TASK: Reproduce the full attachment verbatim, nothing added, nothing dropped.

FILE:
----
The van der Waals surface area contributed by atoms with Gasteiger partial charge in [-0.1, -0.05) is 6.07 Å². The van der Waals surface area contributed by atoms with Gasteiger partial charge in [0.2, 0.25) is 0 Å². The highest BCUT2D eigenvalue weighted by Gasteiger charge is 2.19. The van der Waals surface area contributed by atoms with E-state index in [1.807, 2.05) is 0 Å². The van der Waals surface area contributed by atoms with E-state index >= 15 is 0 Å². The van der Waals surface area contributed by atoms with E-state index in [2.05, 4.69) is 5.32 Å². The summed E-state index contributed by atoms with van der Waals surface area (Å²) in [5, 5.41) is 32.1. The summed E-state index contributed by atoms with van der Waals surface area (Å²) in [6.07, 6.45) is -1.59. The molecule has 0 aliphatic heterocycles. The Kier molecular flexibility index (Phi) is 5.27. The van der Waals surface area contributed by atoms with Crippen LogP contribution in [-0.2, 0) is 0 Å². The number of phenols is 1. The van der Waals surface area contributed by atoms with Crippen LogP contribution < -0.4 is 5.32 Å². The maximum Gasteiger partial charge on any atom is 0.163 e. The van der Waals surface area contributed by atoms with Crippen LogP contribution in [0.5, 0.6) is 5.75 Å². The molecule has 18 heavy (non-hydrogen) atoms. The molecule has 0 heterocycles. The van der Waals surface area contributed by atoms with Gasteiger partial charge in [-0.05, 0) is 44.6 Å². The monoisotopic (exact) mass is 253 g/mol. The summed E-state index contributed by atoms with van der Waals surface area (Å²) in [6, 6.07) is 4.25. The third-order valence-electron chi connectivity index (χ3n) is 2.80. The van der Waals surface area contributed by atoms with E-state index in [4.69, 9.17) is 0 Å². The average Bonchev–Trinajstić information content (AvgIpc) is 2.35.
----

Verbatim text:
The van der Waals surface area contributed by atoms with Gasteiger partial charge in [-0.1, -0.05) is 6.07 Å². The van der Waals surface area contributed by atoms with Gasteiger partial charge in [0.2, 0.25) is 0 Å². The highest BCUT2D eigenvalue weighted by Gasteiger charge is 2.19. The van der Waals surface area contributed by atoms with E-state index in [1.807, 2.05) is 0 Å². The van der Waals surface area contributed by atoms with E-state index >= 15 is 0 Å². The van der Waals surface area contributed by atoms with E-state index in [2.05, 4.69) is 5.32 Å². The summed E-state index contributed by atoms with van der Waals surface area (Å²) in [5, 5.41) is 32.1. The summed E-state index contributed by atoms with van der Waals surface area (Å²) in [6.07, 6.45) is -1.59. The molecule has 0 aliphatic heterocycles. The Kier molecular flexibility index (Phi) is 5.27. The van der Waals surface area contributed by atoms with Crippen LogP contribution in [-0.2, 0) is 0 Å². The number of phenols is 1. The van der Waals surface area contributed by atoms with Crippen LogP contribution < -0.4 is 5.32 Å². The maximum Gasteiger partial charge on any atom is 0.163 e. The van der Waals surface area contributed by atoms with Crippen LogP contribution in [0.5, 0.6) is 5.75 Å². The molecule has 18 heavy (non-hydrogen) atoms. The molecule has 0 heterocycles. The van der Waals surface area contributed by atoms with Gasteiger partial charge in [-0.05, 0) is 44.6 Å². The monoisotopic (exact) mass is 253 g/mol. The summed E-state index contributed by atoms with van der Waals surface area (Å²) in [6, 6.07) is 4.25. The third-order valence-electron chi connectivity index (χ3n) is 2.80. The van der Waals surface area contributed by atoms with E-state index in [4.69, 9.17) is 0 Å². The average Bonchev–Trinajstić information content (AvgIpc) is 2.35.